graphic software programs that operate on Kodak machines, for example, are not compatible with competitors' machines. See App. 424–425, 487–489, 537. Kodak parts are not compatible with other manufacturers' equipment, and vice versa. See id., at 432, 413-415. Kodak equipment, although expensive when new, has little resale value. See id., at 358,359, 424-425, 427–428, 467, 505-506, 519–521.
Kodak provides service and parts for its machines to its customers. It produces some of the parts itself; the rest are made to order for Kodak by independent original-equipment manufacturers (OEM's). See id., at 429, 465, 490, 496. Kodak does not sell a complete system of original equipment, lifetime service, and lifetime parts for a single price. Instead, Kodak provides service after the initial warranty period either through annual service contracts, which include all necessary parts, or on a per-call basis. See id., at 98–99; Brief for Petitioner 3. It charges, through negotiations and bidding, different prices for equipment, service, and parts for different customers. See App. 420-421, 536. Kodak provides 80% to 95% of the service for Kodak machines. See id., at 430.
Beginning in the early 1980's, ISO's began repairing and servicing Kodak equipment. They also sold parts and reconditioned and sold used Kodak equipment. Their customers were federal, state, and local government agencies, banks, insurance companies, industrial enterprises, and providers of specialized copy and microfilming services. See id., at 417, 419-421, 492-493, 499, 516, 539. ISO's provide service at a price substantially lower than Kodak does. See id., at 414, 451, 453–454, 469, 474-475, 488, 493, 536–537; Lodging 133. Some customers found that the ISO service was of higher quality. See App. 425-426, 537–538.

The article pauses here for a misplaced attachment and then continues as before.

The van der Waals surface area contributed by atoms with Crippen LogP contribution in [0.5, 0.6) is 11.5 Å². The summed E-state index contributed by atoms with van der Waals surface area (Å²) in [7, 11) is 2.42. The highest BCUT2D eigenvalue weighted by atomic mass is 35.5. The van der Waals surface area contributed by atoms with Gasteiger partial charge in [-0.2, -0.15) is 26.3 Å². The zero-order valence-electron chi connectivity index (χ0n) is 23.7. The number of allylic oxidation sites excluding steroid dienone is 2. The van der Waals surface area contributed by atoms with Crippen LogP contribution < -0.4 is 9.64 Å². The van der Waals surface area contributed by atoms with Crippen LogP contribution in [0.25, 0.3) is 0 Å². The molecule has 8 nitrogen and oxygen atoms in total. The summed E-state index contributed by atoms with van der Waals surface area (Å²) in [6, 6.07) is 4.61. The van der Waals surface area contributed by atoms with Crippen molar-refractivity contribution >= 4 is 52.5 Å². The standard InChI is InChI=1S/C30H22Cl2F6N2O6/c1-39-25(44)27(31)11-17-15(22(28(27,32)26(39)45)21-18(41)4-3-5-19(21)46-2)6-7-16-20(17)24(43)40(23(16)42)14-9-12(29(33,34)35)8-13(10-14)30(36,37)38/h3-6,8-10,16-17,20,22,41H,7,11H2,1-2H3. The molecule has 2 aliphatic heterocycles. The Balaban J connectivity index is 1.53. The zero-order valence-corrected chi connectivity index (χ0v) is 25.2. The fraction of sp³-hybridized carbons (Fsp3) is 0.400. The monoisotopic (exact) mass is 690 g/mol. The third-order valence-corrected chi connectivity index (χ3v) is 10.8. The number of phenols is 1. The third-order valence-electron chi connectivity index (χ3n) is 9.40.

computer-generated data onto microfilm. The fourth is Computer Assisted Retrieval (CAR) systems, which utilize computers to locate and retrieve micrographic images. See App. 156–158.
Some ISO customers purchase their own parts and hire ISO's only for service. See Lodging 144-147. Others choose ISO's to supply both service and parts. See id., at 133. ISO's keep an inventory of parts, purchased from Kodak or other sources, primarily the OEM's. See App. 99, 415-416, 490.
In 1985 and 1986, Kodak implemented a policy of selling replacement parts for micrographic and copying machines only to buyers of Kodak equipment who use Kodak service or repair their own machines. See Brief for Petitioner 6; App. 91–92, 98-100, 140-141, 171–172, 190, 442–447, 455– 456, 483-484.
As part of the same policy, Kodak sought to limit ISO access to other sources of Kodak parts. Kodak and the OEM's agreed that the OEM's would not sell parts that fit Kodak equipment to anyone other than Kodak. See id., at 417, 428–429, 447, 468, 474, 496. Kodak also pressured Kodak equipment owners and independent parts distributors not to sell Kodak parts to ISO's. See id., at 419–420, 428–429, 483– 484, 517–518, 589–590. In addition, Kodak took steps to restrict the availability of used machines. See id., at 427–428, 465–466, 510-511, 520.
Kodak intended, through these policies, to make it more difficult for ISO's to sell service for Kodak machines. See id., at 106-107, 171, 516. It succeeded. ISO's were unable to obtain parts from reliable sources, see id., at 429, 468, 496, and many were forced out of business, while others lost substantial revenue. See id., at 422, 458-459, 464, 468, 475– 477, 482–484, 495-496, 501, 521. Customers were forced to switch to Kodak service even though they preferred ISO service. See id., at 420–422.
2 In addition to the OEM's, other sources of Kodak parts include (1) brokers who would buy parts from Kodak, or strip used Kodak equipment to obtain the useful parts and resell them, (2) customers who buy parts from Kodak and make them available to ISO's, and (3) used equipment to be stripped for parts. See id., at 419, 517; Brief for Petitioner 38.